Voices from an Archived silence

A research exhibition on Basel’s colonial entanglements

Although Switzerland did not have its own colonies, it was nevertheless involved in colonialism. University research in particular benefited from the imperial endeavours of the European colonial powers. In the service of science, the two Basel naturalists Fritz and Paul Sarasin brought exotic animals and plants, ethnological and archaeological objects as well as skulls and skeletons to Basel. The foundation was laid for one of the largest ethnological collections in German-speaking Europe.
Vera Ryser and Sally Schonfeldt, based on Bernhard Schär‘s “Tropenliebe” study, searched the Basel archives for the legacy of the two naturalists and invited artists from Sri Lanka and Indonesia to examine the archive material from their perspective. The result is various independent artistic works, all of which activate voices that were not previously available in the archives. Deneth Piumakshi traveled to Sri Lanka after doing research in the Basel Archives and interviewed people in the villages where the Sarasins had researched over 136 years ago. Rahmat Arham, Julia Sarisetiati, Jimged Ary Sendy Trisdiarto and Angela Wittwer deal with resistance stories during the Indonesian colonial period. The duo Ryser+Schonfeldt asked themselves what the objects from Sri Lanka and Indonesia in the Basel collections convey about themselves and the different colonial contexts in which they are involved, if they could tell us their own story. Together, the total of ten artistic works create a visual world that shows the colonial connections between Sri Lanka, Switzerland and Indonesia around 1900 and negotiate in a contemporary way.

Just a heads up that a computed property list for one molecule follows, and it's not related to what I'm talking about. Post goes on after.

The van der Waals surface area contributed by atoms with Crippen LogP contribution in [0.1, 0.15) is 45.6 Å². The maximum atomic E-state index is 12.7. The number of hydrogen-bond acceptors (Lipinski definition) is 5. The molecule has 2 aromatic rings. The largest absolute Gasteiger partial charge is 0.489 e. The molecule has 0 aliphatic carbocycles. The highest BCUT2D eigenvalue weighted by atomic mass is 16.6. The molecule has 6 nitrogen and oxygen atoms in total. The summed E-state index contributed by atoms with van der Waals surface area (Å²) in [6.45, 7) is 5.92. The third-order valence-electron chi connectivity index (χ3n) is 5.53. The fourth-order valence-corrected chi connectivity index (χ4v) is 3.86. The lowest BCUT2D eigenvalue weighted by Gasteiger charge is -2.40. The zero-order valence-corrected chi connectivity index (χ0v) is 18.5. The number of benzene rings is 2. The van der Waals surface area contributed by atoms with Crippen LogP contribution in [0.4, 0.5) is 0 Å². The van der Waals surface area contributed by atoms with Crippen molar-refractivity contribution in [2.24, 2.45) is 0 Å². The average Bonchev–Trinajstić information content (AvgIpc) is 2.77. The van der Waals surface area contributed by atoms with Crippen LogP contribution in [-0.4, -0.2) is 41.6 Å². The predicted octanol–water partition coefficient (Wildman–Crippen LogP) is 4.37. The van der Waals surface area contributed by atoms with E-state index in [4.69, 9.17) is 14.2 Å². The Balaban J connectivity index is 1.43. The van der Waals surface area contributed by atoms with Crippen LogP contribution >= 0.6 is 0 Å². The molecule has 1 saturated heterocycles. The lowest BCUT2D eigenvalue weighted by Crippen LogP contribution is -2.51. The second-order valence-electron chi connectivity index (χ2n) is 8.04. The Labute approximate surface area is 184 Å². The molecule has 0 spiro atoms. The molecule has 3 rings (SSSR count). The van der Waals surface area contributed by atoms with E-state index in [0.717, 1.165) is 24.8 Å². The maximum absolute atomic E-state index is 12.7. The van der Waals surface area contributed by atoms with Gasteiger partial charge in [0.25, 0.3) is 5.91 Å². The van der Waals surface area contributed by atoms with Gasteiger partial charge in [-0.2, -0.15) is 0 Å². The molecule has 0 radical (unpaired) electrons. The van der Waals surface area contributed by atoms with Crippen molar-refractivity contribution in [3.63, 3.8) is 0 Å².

The content of the exhibition corresponded to the premiere of the theatre Play „Wiederauferstehung der Vögel“ (Resurrection of the Birds) by the in-house author Thiemo Strutzenberger and was shown in parallel to the exhibition in Basel Theater. In addition, a public programme consisting of discussions with experts, artists and scientists examined the possibilities for dealing responsibly with the past from our present, focused specifically on Switzerland.